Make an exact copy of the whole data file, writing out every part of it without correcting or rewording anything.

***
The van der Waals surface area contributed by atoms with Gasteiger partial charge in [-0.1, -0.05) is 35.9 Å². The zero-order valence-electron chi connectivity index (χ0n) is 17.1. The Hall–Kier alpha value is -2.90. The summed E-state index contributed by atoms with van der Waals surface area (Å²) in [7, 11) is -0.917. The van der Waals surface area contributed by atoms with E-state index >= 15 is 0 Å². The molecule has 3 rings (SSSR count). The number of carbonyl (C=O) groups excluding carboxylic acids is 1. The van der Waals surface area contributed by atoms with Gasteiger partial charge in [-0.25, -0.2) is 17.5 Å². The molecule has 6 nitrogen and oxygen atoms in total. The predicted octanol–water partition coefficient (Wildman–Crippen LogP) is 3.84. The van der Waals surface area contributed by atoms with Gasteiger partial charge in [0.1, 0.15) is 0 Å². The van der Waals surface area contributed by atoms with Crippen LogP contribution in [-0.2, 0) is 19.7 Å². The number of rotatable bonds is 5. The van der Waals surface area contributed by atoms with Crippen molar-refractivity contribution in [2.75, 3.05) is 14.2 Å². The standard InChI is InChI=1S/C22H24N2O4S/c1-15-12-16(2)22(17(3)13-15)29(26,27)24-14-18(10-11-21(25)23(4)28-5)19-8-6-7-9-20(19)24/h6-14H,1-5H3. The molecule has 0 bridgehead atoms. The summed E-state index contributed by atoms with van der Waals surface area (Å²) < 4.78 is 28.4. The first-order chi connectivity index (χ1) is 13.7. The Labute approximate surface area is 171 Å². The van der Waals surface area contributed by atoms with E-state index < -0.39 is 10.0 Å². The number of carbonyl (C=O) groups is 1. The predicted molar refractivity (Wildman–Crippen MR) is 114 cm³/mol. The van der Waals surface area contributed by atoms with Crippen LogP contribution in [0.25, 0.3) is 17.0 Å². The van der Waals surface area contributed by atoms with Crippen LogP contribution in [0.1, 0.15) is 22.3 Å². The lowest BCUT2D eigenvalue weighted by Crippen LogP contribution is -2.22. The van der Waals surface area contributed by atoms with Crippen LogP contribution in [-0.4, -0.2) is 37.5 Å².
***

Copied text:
The van der Waals surface area contributed by atoms with Gasteiger partial charge in [-0.1, -0.05) is 35.9 Å². The zero-order valence-electron chi connectivity index (χ0n) is 17.1. The Hall–Kier alpha value is -2.90. The summed E-state index contributed by atoms with van der Waals surface area (Å²) in [7, 11) is -0.917. The van der Waals surface area contributed by atoms with E-state index >= 15 is 0 Å². The molecule has 3 rings (SSSR count). The number of carbonyl (C=O) groups excluding carboxylic acids is 1. The van der Waals surface area contributed by atoms with Gasteiger partial charge in [-0.25, -0.2) is 17.5 Å². The molecule has 6 nitrogen and oxygen atoms in total. The predicted octanol–water partition coefficient (Wildman–Crippen LogP) is 3.84. The van der Waals surface area contributed by atoms with Gasteiger partial charge in [0.1, 0.15) is 0 Å². The van der Waals surface area contributed by atoms with Crippen LogP contribution in [-0.2, 0) is 19.7 Å². The number of rotatable bonds is 5. The van der Waals surface area contributed by atoms with Crippen molar-refractivity contribution in [2.75, 3.05) is 14.2 Å². The standard InChI is InChI=1S/C22H24N2O4S/c1-15-12-16(2)22(17(3)13-15)29(26,27)24-14-18(10-11-21(25)23(4)28-5)19-8-6-7-9-20(19)24/h6-14H,1-5H3. The molecule has 0 bridgehead atoms. The summed E-state index contributed by atoms with van der Waals surface area (Å²) < 4.78 is 28.4. The first-order chi connectivity index (χ1) is 13.7. The Labute approximate surface area is 171 Å². The van der Waals surface area contributed by atoms with E-state index < -0.39 is 10.0 Å². The number of carbonyl (C=O) groups is 1. The predicted molar refractivity (Wildman–Crippen MR) is 114 cm³/mol. The van der Waals surface area contributed by atoms with Crippen LogP contribution in [0.25, 0.3) is 17.0 Å². The van der Waals surface area contributed by atoms with Crippen LogP contribution in [0.1, 0.15) is 22.3 Å². The lowest BCUT2D eigenvalue weighted by Crippen LogP contribution is -2.22. The van der Waals surface area contributed by atoms with Crippen LogP contribution in [-0.4, -0.2) is 37.5 Å².